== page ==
Marines carry Pvt. Juan Garza's casket in Temperance, Mich.
TEMPERANCE - Monroe County buried an adopted son yesterday, a 19-year-old Marine whose short life and tragic death in Iraq deeply touched his family and others in this community. Pvt. Juan Garza, Jr., a troubled Texas teenager who found serenity in Bedford Township, was killed by an Iraqi sniper in Baghdad on April 8. He was a Marine for less than a year.
TEMPERANCE - Monroe County buried an adopted son yesterday, a 19-year-old Marine whose short life and tragic death in Iraq deeply touched his family and others in this community.
Pvt. Juan Garza, Jr., a troubled Texas teenager who found serenity in Bedford Township, was killed by an Iraqi sniper in Baghdad on April 8.
A Marine for less than a year, the 2002 Summerfield High School graduate's flag-draped coffin was the focal point of a tribute to a young man who had turned his life around.
“Now and forever, he is our hero,” Private Garza's older sister, Vanessa Garza, tearfully told those packed into the Temperance church pay their respects. “For as long as I can remember, he always wanted to be a Marine. Anyone that knew my brother knew what being a Marine meant to him. Juan left us doing what he loved. I love you little brother.”
Moments earlier, Private Garza's wife, Casey, 19, who is an Army soldier, had stood and adjusted the U.S. flag that adorned her husband's casket. She made sure it hung perfectly straight just as the man some called “a Marine's Marine” would have wanted it. The couple had only been married since Dec. 26.
Casey Lamson, 10, left, and Kelsey Lamson, 9, hold a flag as Pvt. Juan Garza's funeral procession passes by on Sterns Road.
“We come here this morning to be comforted, to be reassured that, even though we don't understand the mystery of death, God is in control of it,” said the Rev. Rick Flood of the Bedford Christian Community, Assembly of God church.
He recalled the day two years ago when he first met Private Garza - whom Mr. Flood later baptized - on the way to a religious lock-in at Eastern Michigan University.
The future Marine with the ever-present smile, he said, “never lacked confidence, never turned down a challenge. He did things completely and wholeheartedly.”
He began to weep openly as he told the several hundred mourners assembled before him, “I don't stand here only as a pastor performing a ceremony, but as a friend mourning a loved one.”
Mr. Flood showed a videotape, shot nearly a year ago, of an 18-year-old boy - not quite out of high school but adult enough to have chosen his path in life - being baptized. On the tape, Private Garza spoke openly about how God and his friends and family had saved him from a life of drugs and gangs.
Born in San Benito, Texas, Private Garza lived with his aunt, Jodi Bucher, in Temperance for the last five years. She and her husband, Michael, assumed legal guardianship of him after his mother ran into personal problems and his life threatened to spiral out of control.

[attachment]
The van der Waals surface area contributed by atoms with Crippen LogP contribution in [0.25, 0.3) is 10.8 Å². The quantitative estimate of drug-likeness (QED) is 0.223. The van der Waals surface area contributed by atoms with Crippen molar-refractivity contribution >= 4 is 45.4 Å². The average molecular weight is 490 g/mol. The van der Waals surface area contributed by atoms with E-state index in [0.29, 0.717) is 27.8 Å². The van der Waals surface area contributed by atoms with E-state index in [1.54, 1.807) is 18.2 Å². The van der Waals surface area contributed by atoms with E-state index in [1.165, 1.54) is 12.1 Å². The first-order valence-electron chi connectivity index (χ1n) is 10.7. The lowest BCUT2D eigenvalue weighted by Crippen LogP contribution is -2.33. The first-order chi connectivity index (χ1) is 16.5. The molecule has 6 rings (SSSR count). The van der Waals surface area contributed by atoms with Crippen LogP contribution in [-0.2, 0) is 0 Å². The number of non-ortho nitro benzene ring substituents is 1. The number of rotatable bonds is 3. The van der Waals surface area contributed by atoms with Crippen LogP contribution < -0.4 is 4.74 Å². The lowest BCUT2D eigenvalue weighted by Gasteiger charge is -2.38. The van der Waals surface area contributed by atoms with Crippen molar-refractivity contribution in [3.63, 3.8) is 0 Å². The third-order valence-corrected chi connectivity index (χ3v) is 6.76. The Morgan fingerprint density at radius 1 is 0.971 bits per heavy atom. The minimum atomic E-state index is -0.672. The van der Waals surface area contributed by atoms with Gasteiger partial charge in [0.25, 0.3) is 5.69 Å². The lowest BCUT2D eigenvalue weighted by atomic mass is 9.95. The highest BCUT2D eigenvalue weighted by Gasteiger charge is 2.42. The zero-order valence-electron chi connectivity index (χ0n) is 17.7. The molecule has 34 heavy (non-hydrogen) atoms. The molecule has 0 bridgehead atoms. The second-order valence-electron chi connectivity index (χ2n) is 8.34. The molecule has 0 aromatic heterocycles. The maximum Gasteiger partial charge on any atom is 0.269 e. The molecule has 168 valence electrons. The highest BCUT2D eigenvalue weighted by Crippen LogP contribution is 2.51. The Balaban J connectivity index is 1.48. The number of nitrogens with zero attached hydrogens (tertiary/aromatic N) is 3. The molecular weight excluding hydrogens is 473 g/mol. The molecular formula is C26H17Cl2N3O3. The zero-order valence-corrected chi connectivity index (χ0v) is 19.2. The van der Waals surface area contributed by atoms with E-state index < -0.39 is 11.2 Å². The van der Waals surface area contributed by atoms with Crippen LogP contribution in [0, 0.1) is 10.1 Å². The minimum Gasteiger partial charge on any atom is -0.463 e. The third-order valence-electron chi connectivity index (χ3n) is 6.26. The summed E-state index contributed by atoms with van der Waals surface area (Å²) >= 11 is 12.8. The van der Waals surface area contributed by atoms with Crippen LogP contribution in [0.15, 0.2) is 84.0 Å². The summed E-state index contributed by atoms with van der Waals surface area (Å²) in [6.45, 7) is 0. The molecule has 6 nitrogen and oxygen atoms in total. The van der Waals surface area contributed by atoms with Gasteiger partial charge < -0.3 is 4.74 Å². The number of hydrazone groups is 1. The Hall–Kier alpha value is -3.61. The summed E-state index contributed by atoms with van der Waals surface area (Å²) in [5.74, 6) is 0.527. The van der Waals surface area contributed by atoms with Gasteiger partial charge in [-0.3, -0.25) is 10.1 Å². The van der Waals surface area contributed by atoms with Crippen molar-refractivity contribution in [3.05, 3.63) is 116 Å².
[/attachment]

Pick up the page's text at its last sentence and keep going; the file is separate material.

After graduating from boot camp at Parris Island in South Carolina, Private Garza became a member of the 1st Battalion of the 4th Marine Regiment.
Yesterday, a contingent of Marines escorted Private Garza's coffin from the church after the hour-long ceremony as representatives from all four branches of the military joined in paying their respects to their fallen comrade.
The funeral processional stretched for miles as Monroe County sheriff's deputies and Michigan State police troopers blocked intersections and dozens of local residents stood at attention in their yards and driveways waving small U.S. flags as the hearse passed by.
Passing motorists pulled over along the narrow two-lane roads, standing next to their vehicles to show their respect. Others held U.S. flags or hand-painted signs, including one outside the Colonial Gardens subdivision that simply said: “Juan, we thank you.”
Outside the Wendy's Restaurant in Lambertville where Private Garza met his wife, a group of employees waved small flags in honor of their former co-worker, who was laid to rest in a corner of Whiteford Union Cemetery, less than a half-mile away.
At the cemetery, hundreds of mourners gathered beside Private Garza's last resting place. Memories of his days as a Bedford Township teenager or a Summerfield High School football player seemed distant as six Marines carried his casket to the grave behind a lone bagpiper playing a funeral dirge.
Local veterans from previous wars carried their own colors and stood at attention as solemn prayers were said over the young man's body.
Three volleys of rifle shots cracked the heavy gray air, followed by a bugler playing Taps.
Private Garza's Purple Heart was then presented to his widow, as was the triangular folded flag she had so meticulously straightened almost three hours before.
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